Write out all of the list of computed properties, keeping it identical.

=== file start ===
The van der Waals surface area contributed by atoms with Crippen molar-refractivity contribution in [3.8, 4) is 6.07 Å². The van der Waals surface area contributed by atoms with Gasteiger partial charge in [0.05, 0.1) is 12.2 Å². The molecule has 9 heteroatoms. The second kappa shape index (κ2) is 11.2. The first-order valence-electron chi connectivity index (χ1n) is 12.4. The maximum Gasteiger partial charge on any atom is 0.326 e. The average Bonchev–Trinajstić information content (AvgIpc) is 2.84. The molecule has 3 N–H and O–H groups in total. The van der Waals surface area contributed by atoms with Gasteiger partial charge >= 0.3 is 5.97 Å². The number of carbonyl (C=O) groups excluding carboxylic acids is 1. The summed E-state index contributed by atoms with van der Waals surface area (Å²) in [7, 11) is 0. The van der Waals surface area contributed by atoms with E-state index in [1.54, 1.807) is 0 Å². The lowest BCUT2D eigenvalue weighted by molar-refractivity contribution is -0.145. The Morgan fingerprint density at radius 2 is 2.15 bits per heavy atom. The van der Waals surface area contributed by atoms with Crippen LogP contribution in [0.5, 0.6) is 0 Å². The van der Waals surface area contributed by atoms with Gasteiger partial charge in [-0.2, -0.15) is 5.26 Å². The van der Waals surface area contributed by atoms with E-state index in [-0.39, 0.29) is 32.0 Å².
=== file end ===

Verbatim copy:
The van der Waals surface area contributed by atoms with Crippen molar-refractivity contribution in [3.8, 4) is 6.07 Å². The van der Waals surface area contributed by atoms with Gasteiger partial charge in [0.05, 0.1) is 12.2 Å². The molecule has 9 heteroatoms. The second kappa shape index (κ2) is 11.2. The first-order valence-electron chi connectivity index (χ1n) is 12.4. The maximum Gasteiger partial charge on any atom is 0.326 e. The average Bonchev–Trinajstić information content (AvgIpc) is 2.84. The molecule has 3 N–H and O–H groups in total. The van der Waals surface area contributed by atoms with Gasteiger partial charge >= 0.3 is 5.97 Å². The number of carbonyl (C=O) groups excluding carboxylic acids is 1. The summed E-state index contributed by atoms with van der Waals surface area (Å²) in [7, 11) is 0. The van der Waals surface area contributed by atoms with E-state index in [1.54, 1.807) is 0 Å². The lowest BCUT2D eigenvalue weighted by molar-refractivity contribution is -0.145. The Morgan fingerprint density at radius 2 is 2.15 bits per heavy atom. The van der Waals surface area contributed by atoms with Crippen LogP contribution in [0.5, 0.6) is 0 Å². The van der Waals surface area contributed by atoms with Gasteiger partial charge in [-0.2, -0.15) is 5.26 Å². The van der Waals surface area contributed by atoms with E-state index in [-0.39, 0.29) is 32.0 Å².